Friday, January 18, 2019

Material for the GEOframe Winter School - Opinions on (hydrological) modelling

At the end day of the school there is the place for some opinions o modelling. These were expressed many other times in different posts but collected here in three different parts.

Some references

Thursday, January 17, 2019

Material for the post Winter-School-on-GEOframe

Dear All students of the Winter School on GEOframe. Was a pleasure to have you in Trento and a pleasure to see you work so hard for two weeks. On the organizer side, I have to thank my Ph.D. students Michele Bottazzi, Niccolò Tubini, Giovanna dal Piaz for their work and support. I have also to thank my former Ph.D. students Marialaura Bancheri and Francesco Serafin (almost former) for their support in the background. I also thank my former student Giuseppe Formetta and those who contributed in the past to this successful story (see here). For various reasons they were not present at this school, but they are absolutely part of our community.
It is important for us to have feedbacks from you and critique too, if they are constructive. Please address them to the mailing list of the School.

Now I hope that you complete your exercises, and let me to reuse your results for educational purposes. Let me know your opinions. With someone more interested, we can investigate a way to work around some topic and produce a paper on what you are doing.
If you want to go beyond in your knowledge, when you have assimilated well the GEOframe philosophy and tools, with your exercises,you can try Java. To start you can give a look to the Java 101 course for hydrologists. Is by far incomplete but in the next months I will work to add material (by me and collaborators) to bring people to contribute profitably to GEOframe. Our codes remans free and inspected at Github.
I indicated various book for self-instructions on Java that you can find here. I have other on OSF here that you can access upon request. We will certainly help you either at distance or in Trento, if you want to spend a period working with us.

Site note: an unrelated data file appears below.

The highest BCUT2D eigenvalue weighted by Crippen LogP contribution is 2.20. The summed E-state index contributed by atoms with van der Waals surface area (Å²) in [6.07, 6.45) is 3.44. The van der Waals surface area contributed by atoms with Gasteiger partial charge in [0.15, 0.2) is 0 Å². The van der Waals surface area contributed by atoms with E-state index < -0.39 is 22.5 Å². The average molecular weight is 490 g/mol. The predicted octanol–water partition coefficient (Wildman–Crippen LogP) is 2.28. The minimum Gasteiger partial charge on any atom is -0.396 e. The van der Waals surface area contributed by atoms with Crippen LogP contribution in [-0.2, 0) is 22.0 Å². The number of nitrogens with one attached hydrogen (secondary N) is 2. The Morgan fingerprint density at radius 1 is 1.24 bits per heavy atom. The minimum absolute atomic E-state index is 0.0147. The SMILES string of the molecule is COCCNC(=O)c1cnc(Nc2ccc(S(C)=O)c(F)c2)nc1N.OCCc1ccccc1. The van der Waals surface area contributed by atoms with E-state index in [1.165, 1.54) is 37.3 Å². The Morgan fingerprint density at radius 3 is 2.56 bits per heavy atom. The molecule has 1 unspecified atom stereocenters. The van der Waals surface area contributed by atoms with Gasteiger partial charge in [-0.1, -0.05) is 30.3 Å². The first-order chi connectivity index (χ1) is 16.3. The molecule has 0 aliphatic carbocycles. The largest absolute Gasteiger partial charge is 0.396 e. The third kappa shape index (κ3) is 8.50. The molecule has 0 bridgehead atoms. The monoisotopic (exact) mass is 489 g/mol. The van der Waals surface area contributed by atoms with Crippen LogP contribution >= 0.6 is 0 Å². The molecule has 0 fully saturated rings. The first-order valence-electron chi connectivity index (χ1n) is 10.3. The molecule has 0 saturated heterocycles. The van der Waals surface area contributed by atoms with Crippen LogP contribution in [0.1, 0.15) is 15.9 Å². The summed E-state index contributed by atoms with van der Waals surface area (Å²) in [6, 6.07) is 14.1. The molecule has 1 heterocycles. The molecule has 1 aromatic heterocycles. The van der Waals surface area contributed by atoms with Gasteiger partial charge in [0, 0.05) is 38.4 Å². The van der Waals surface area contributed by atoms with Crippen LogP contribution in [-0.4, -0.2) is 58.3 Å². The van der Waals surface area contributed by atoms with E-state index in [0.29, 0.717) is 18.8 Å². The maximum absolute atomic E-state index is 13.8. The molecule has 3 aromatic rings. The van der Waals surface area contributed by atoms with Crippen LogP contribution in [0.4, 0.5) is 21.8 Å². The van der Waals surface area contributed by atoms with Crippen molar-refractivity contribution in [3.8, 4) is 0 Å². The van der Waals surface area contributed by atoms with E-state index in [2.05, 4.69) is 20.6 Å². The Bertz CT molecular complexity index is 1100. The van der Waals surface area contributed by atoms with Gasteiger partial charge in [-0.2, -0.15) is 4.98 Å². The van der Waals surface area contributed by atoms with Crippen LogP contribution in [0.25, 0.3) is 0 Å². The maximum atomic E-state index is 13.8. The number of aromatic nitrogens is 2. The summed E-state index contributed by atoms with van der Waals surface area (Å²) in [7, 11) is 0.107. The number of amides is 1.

So, again, was a pleasure to meet you.

Pictures from the Winter School on GEOframe

The course for doctoral students, post docs and young researchers in Hydrology, Forestry, and related disciplines will cover the simulation of the hydrological cycle of catchments of various sizes with the GEOframe system.  They say that all models are wrong but useful. However, with better tools you forecast and decide better.
The course has been completed and, please you can find below all the material, video, papers cited by clicking on the links.

The  topics treated has been:

  • Michele Bottazzi
  • Riccardo Rigon
  • Niccolò Tubini
with material prepared by
  • Marialaura Bancheri
  • Giovanna Dalpiaz
  • Francesco Serafin
honours also to Giuseppe Formetta  and Hydrologis from whom we inherited a  lot.

Please find below some pictures of the School. A class always busy until late. But this did not prevent some social life!

Why choosing GEOframe over other models/platforms ? I would say for:
  • Flexibility: GEOframe is not a model but a system of components that interact at run-time. You can chose among various components options for any of the processes.
  • Expandability: If you like to program, with a little investment in Java you can write your own component and make them to interact with the others without having to reinvent the wheel.
  • Parallelism. Components work in parallel when their tasks do not interact, but this is transparent for you (we call it implicit parallelism).